Chadwick, Owen
OUP (1983)

After you have plunged into the inevitable torrent of writing consequent upon Pope Benedict XVI's long overdue expediting of the canonisation of Cardinal < John Henry Newman > you could do much worse than take a couple of hours to read Owen Chadwick's cool and warm essay on Newman's significance to the Churches of England and Rome in his lifetime and in the 20th Century.

Chadwick's central thesis is that in spite of the apparent disjuncture of his abandonment of the Church of England’s < Oxford Movement > in 1845 to join the Roman Catholic Church, the cast of his mind and the development of his theology were organic. He sought to understand the Christian heritage in the context of the organic development of theological insight and for that reason he was better equipped than any of his Christian contemporaries to: re-orient the Church of England from Protestant exceptionalism into a more coherent understanding of its Christendom self; face head-on the challenge of empirical science in general and Darwin in particular; and to bring the post Vatican I, ultramontanist Roman Catholic Church back in touch with its own, less prescriptive and proscriptive origins.

By remaining steadfast to the principle that theology is the greatest of the disciplines, he was able to be generous, within their limits, to the physical sciences and history and he therefore saved Rome from ridicule until it elected Leo XIII who made Newman a Cardinal as part of his long-term strategy to integrate dogmatic and social questions.

This book is no starting point for understanding Newman - it is, curiously and unforgivably, silent, given the overall soundness of Chadwick's estimation of Newman's mind, on the  mental processes which took Newman in less than five years from being the intellectual power house of the Oxford Movement to being a humble Priest of Rome - but it is an illuminating synthesis of The Cardinal's life and writing, not least because it exposes Newman's own self delusion on such issues as his self supposed anti liberalism. Chadwick also effectively demonstrates the confusion which arose because of the apparent dichotomy of his spiritually fired intellect and his spiritually ingrained humility.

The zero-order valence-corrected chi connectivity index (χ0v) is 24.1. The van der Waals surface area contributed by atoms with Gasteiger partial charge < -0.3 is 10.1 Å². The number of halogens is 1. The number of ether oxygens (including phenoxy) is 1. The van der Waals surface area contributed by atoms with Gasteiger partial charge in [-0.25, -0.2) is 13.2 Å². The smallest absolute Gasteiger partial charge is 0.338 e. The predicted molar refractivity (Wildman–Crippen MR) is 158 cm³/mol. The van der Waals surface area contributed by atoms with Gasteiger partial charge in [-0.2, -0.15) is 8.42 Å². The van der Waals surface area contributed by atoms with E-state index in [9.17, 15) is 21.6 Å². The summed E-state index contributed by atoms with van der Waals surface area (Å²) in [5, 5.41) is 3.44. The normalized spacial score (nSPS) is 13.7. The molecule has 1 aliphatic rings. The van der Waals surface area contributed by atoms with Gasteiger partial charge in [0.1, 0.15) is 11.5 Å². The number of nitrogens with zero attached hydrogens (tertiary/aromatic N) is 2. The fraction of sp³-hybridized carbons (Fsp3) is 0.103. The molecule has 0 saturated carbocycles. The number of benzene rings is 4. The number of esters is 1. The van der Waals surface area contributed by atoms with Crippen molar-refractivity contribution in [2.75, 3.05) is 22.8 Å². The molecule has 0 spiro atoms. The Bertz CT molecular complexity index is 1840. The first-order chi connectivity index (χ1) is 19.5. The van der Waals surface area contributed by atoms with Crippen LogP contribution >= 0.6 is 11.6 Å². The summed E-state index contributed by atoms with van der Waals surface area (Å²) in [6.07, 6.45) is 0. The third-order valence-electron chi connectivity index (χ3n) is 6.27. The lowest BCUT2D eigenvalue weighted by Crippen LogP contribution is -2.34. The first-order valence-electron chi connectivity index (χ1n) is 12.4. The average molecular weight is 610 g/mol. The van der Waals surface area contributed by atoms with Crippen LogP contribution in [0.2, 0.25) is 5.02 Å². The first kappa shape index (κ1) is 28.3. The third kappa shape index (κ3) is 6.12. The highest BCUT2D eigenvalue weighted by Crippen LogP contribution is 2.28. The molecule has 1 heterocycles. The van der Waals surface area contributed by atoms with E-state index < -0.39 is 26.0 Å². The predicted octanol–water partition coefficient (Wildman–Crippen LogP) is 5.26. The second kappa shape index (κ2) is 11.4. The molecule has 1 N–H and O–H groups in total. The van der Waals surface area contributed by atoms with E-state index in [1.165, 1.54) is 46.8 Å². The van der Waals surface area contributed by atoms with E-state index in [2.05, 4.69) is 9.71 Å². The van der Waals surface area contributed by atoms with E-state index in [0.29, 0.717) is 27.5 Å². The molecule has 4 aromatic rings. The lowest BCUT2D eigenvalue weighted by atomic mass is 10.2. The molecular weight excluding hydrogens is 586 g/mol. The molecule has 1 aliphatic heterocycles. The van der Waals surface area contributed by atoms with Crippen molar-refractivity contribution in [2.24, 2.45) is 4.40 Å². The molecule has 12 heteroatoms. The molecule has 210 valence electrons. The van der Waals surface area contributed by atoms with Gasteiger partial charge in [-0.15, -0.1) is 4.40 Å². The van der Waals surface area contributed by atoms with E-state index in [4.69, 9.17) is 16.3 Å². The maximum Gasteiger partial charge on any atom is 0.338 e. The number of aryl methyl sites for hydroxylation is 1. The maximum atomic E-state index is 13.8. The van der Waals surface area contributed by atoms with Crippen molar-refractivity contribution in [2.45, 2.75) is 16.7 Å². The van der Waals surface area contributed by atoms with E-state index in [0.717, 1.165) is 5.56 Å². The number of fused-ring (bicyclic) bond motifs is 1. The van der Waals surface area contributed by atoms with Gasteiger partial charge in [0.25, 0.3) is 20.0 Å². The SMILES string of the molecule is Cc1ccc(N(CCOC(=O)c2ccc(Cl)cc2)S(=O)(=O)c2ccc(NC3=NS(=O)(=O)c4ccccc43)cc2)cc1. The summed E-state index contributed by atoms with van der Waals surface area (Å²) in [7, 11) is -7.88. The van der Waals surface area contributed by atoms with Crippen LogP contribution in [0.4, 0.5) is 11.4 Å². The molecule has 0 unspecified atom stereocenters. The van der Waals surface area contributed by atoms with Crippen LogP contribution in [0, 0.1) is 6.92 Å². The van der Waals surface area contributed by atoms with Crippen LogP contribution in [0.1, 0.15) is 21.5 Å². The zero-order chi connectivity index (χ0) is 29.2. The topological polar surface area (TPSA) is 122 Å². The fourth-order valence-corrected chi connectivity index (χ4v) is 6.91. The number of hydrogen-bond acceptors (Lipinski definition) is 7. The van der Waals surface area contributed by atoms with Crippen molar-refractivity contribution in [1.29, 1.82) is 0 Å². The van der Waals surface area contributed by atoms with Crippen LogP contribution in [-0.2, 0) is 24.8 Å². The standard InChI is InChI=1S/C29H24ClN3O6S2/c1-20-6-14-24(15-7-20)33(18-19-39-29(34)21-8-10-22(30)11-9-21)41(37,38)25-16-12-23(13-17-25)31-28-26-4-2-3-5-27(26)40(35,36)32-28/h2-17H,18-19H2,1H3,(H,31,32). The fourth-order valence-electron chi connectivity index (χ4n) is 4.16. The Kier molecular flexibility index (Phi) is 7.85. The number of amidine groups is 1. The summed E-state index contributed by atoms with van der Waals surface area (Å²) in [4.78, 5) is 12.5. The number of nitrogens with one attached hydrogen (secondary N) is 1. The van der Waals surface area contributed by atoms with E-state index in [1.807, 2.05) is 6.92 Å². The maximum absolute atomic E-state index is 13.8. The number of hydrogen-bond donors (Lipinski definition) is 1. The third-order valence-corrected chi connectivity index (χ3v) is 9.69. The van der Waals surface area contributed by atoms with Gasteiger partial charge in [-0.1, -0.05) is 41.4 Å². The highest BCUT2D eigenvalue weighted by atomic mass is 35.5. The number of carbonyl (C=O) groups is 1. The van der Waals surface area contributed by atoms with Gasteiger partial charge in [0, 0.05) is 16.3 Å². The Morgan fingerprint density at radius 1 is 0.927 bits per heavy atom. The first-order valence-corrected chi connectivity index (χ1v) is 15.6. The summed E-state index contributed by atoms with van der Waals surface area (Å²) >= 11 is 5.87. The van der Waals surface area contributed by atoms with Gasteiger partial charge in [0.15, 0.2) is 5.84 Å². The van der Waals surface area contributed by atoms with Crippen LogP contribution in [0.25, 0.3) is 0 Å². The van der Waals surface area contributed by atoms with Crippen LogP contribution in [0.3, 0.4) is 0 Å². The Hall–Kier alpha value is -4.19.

Chadwick's conclusion, which we will have the opportunity to test in September this year, is that in spite of his desertion of the Church of England and his constant boundary probing within the Catholic Church which led one member of the Curia to dub him "the most dangerous man in England" the two denominations which he graced are unsparing in their rivalry to love him most.